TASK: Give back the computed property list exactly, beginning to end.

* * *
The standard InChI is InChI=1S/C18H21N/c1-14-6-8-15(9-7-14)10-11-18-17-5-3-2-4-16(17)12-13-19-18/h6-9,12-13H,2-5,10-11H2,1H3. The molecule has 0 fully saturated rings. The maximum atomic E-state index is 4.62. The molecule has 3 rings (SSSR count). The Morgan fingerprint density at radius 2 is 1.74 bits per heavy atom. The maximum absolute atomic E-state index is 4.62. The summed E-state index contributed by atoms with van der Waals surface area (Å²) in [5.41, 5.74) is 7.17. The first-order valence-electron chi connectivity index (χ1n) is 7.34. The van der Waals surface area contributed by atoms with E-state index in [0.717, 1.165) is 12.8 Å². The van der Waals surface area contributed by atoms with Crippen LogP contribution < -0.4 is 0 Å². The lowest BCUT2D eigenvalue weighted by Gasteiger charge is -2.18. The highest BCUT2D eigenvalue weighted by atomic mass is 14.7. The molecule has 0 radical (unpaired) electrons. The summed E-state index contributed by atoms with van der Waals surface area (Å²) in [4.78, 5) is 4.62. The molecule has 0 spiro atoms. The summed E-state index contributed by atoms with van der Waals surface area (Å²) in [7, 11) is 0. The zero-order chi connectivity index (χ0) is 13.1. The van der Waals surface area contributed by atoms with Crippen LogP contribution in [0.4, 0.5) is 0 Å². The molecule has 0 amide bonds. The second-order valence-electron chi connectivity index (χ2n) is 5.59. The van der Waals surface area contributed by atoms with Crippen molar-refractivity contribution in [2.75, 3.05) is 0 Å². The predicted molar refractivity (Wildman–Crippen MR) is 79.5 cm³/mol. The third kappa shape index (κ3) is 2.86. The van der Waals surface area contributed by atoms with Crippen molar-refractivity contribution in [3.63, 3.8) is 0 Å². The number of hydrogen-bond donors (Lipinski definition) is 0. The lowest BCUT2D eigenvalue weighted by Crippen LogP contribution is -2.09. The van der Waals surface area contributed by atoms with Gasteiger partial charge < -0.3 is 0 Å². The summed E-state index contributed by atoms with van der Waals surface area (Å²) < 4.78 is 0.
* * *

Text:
The standard InChI is InChI=1S/C18H21N/c1-14-6-8-15(9-7-14)10-11-18-17-5-3-2-4-16(17)12-13-19-18/h6-9,12-13H,2-5,10-11H2,1H3. The molecule has 0 fully saturated rings. The maximum atomic E-state index is 4.62. The molecule has 3 rings (SSSR count). The Morgan fingerprint density at radius 2 is 1.74 bits per heavy atom. The maximum absolute atomic E-state index is 4.62. The summed E-state index contributed by atoms with van der Waals surface area (Å²) in [5.41, 5.74) is 7.17. The first-order valence-electron chi connectivity index (χ1n) is 7.34. The van der Waals surface area contributed by atoms with E-state index in [0.717, 1.165) is 12.8 Å². The van der Waals surface area contributed by atoms with Crippen LogP contribution < -0.4 is 0 Å². The lowest BCUT2D eigenvalue weighted by Gasteiger charge is -2.18. The highest BCUT2D eigenvalue weighted by atomic mass is 14.7. The molecule has 0 radical (unpaired) electrons. The summed E-state index contributed by atoms with van der Waals surface area (Å²) in [4.78, 5) is 4.62. The molecule has 0 spiro atoms. The summed E-state index contributed by atoms with van der Waals surface area (Å²) in [7, 11) is 0. The zero-order chi connectivity index (χ0) is 13.1. The van der Waals surface area contributed by atoms with Crippen LogP contribution in [0.4, 0.5) is 0 Å². The molecule has 0 amide bonds. The second-order valence-electron chi connectivity index (χ2n) is 5.59. The van der Waals surface area contributed by atoms with Crippen molar-refractivity contribution in [2.75, 3.05) is 0 Å². The predicted molar refractivity (Wildman–Crippen MR) is 79.5 cm³/mol. The third kappa shape index (κ3) is 2.86. The van der Waals surface area contributed by atoms with Crippen molar-refractivity contribution in [3.63, 3.8) is 0 Å². The number of hydrogen-bond donors (Lipinski definition) is 0. The lowest BCUT2D eigenvalue weighted by Crippen LogP contribution is -2.09. The van der Waals surface area contributed by atoms with Gasteiger partial charge < -0.3 is 0 Å². The summed E-state index contributed by atoms with van der Waals surface area (Å²) < 4.78 is 0.